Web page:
Berlin's best beer gardens
The Local · 1 Jun 2009, 17:30
Published: 01 Jun 2009 17:30 GMT+02:00
Schrörs am Müggelsee
Situated next to one of Berlin's most scenic lakes, Schrörs am Müggelsee offers patrons a stunning view as a light breeze off the water helps cool the terrace. Don't forget to try Flammkuchen, a type of tasty Alsace pizza, and some of special beers on tap like Kirschbier (cherry beer). The crowds, which begin trickling in around 6 pm, are usually a pleasant mix of families, local retirees and young folks: conveniently, there's a giant blow-up castle to keep the kiddies entertained, although the constant parade of passing boats often proves equally enthralling.
0.3L beer from €2.20
Open daily from 11 am
Named for the retired cargo yacht it incorporates, Van Loon is part beer garden, part restaurant, part pier and part boat-docked-at-a-pier. Thanks not least to its nautical, patchwork charm, this breezy spot on Berlin's Carl-Herz-Ufer is an area favourite: markedly sunny, yet cool during the day, it is the perfect place to loiter. Should you grow hungry between water-ripple gazing and awing at the relentless dedication with which the local Bohemians avoid day jobs, you're in luck: the seafood is delicious. If it's sweet you're after, try one of the menu's elaborate ice cream medleys (also available to go). Or just sit back and enjoy the most obvious (and economical) option, as a number of frothy beer varieties await your every hankering. Also, don't forget to check out the company's year-round boat tours including on-ship buffet.
0.4L beer from €2.90
Open daily from 10 am
Escape the summer sun at Brachvogel, a botanical haven along one of Kreuzberg’s beloved canals. Das grüne Herz am Ufer, or "the green heart on the bank," as it fondly refers to itself, is the perfect place to eat, drink and socialise the mildly-uncomfortable Berlin heat away. Cedar facades and a reserved, yet attentive wait staff make for a welcoming atmosphere, whether you're a party of five or just looking to get some face time with your favourite newspaper.
Centrally located with a playground, Brachvogel remains coolly peaceful until about dinnertime, when bustling groups of hungry patrons mosey in for a comprehensive selection of warm German dishes plus some cooler Mediterranean options. Also, don't forget to take a swing (or putt, rather) at the mini-golf course, which happens to be turning 50 this year.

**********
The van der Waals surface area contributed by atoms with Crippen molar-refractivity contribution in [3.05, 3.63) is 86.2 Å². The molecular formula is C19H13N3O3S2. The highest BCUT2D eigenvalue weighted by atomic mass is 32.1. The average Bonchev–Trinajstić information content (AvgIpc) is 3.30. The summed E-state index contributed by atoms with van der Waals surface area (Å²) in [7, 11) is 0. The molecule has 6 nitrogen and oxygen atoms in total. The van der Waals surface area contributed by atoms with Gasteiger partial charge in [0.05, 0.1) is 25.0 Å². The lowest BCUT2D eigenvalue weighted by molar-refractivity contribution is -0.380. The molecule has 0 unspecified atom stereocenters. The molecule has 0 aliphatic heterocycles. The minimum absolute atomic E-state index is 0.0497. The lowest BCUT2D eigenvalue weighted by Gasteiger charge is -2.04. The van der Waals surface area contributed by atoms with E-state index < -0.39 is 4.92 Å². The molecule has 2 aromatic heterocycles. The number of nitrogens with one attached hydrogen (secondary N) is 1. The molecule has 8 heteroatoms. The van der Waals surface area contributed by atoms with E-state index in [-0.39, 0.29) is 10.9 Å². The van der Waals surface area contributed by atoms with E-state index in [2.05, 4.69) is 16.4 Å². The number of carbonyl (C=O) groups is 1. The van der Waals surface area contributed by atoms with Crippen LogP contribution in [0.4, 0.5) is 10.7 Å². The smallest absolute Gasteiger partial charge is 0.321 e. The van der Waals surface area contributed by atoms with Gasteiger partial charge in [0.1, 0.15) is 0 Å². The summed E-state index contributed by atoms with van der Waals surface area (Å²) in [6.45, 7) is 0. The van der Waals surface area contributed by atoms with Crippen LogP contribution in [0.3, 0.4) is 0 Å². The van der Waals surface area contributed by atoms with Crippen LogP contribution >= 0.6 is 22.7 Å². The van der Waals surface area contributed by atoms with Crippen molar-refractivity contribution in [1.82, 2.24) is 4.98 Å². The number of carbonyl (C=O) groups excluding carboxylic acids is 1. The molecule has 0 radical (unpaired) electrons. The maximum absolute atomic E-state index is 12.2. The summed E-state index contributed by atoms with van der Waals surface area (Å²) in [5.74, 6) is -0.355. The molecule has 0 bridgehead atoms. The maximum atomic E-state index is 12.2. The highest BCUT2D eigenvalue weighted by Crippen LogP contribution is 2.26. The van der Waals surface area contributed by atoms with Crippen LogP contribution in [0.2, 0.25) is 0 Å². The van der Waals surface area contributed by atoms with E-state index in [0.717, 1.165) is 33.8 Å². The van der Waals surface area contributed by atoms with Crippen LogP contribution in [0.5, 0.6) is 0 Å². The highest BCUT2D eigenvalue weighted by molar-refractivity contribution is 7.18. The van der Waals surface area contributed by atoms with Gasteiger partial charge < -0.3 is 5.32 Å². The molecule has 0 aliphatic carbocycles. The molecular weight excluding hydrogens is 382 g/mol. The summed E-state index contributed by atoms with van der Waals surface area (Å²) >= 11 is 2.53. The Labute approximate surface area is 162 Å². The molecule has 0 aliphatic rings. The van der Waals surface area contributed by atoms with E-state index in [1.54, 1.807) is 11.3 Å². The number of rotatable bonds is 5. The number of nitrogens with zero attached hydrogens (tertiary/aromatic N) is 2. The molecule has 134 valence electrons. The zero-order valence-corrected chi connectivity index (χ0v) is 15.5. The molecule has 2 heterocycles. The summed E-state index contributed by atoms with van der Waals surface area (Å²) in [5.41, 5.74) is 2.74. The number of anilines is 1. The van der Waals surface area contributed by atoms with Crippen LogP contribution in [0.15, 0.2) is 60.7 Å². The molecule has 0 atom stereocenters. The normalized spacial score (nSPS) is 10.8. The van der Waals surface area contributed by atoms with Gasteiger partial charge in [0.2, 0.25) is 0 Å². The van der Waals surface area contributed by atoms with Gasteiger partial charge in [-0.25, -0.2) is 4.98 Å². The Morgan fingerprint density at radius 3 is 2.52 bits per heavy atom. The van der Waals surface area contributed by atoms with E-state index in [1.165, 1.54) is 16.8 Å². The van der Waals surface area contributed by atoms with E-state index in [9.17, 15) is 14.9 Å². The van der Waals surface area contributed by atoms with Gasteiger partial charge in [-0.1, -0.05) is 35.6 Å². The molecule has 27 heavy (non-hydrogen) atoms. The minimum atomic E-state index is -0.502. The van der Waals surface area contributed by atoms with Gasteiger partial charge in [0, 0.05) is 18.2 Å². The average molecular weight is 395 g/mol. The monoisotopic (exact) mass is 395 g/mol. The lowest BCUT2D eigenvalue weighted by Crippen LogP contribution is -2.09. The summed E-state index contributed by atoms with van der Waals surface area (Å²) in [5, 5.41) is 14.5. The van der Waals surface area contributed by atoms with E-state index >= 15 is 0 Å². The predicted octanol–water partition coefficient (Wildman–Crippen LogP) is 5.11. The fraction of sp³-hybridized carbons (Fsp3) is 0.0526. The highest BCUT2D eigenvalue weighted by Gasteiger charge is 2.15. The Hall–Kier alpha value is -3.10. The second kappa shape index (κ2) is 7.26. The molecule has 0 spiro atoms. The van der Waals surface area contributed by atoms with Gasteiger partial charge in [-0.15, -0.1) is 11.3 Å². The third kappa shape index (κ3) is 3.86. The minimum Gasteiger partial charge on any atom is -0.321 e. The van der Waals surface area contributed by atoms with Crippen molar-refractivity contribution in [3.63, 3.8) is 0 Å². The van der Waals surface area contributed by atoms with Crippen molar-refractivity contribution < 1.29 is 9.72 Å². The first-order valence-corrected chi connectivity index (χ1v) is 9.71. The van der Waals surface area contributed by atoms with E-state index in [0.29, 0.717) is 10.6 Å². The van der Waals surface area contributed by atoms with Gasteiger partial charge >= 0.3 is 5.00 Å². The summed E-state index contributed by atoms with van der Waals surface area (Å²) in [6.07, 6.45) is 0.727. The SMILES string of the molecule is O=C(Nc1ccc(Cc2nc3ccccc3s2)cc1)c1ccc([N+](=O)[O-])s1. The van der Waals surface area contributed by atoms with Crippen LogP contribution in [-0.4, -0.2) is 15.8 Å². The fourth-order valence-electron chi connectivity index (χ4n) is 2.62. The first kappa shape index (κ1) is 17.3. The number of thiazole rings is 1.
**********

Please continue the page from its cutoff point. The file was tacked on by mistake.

0.3L beer from €1.80
Open daily from 9 am
Wrapped in the leafy embrace of Kreuzberg's Viktoriapark, Golgatha seems to hibernate until about 7 pm, when afterwork crowds quickly jolt it to life: a bustling ground level garden is crowned by the bright, yet subdued rooftop terrace. Although the beer line down below may be among the slowest in the western world, the roof incorporates a second, less congested place to order your beverage of choice. Seating options are plentiful: kick back in beach chairs of a couple different varieties, or nestle up to some strangers at more traditional bench tables – that is, until the dance floor heats up.
Parents will be pleased to find they can easily duck in for a bit of phrenic release after an exhausting afternoon at the adjacent playground. And if you're just not in the mood to socialise, what better way to let everyone know than hunching over your laptop with some free wireless internet?
0.3L beer from €2.20
Open daily from 10:00 am
Fischerhütte am Schlachtensee
Legend has it that a hut was first built at the present-day site of Fischerhütte on Berlin's lake Schlachtensee in 1759 to house an oversized amount of fish. The structure was later converted to a roadhouse, where Fredrick the Great often stopped off on his carriage rides from Potsdam to Berlin. Today, the location is treasured for its historical significance and especially luscious surroundings, including a spot on the bank of one of Berlin's less-spoiled bodies of water.
0.3L beer from €3.00
Open daily from 9:00 am
As Berlin's oldest beer garden, Prater is a staple of the capital city's summer scene. According to local legend, the first cold mugs were distributed here in 1837 at the hands of a man known only as Porath. More official accounts show that the Family Kalbo purchased the establishment in 1852, subsequently expanding operations to coincide with the wave of coffee houses and beer gardens that swept the country in the 19th century. Two world (and one cold) war later, Pratergarten has watched the trendy Prenzlauer Berg neighbourhood grow up around it for a second time, which has helped return this locale's status as one of Berlin's most notable outdoor venues.
0.4L beer from €3.00
Open daily from 12 noon, April through September
Once nothing more than a small kiosk along the Spree River, this spot originally promised drinks and ice cream to parched boat passengers and pedestrians. Following World War II, the Family Fistler gave it the name Schleusen Krug in 1954 on top of the river sluice for passing boats. That meant, however, that this leafy beer garden was subject to some political drama during the Cold War. Communist East Germany controlled the water traffic on the Spree, meaning the locks underneath Schleusen Krug, but not the West Berlin river bank aboveground.
Some 50 years later, Schleusen Krug has become a pan-Berlin institution still situated in a beautiful patch of woods at the western edge of the city's central Tiergarten park.
0.2L beer from €2.50
Open daily from 10 am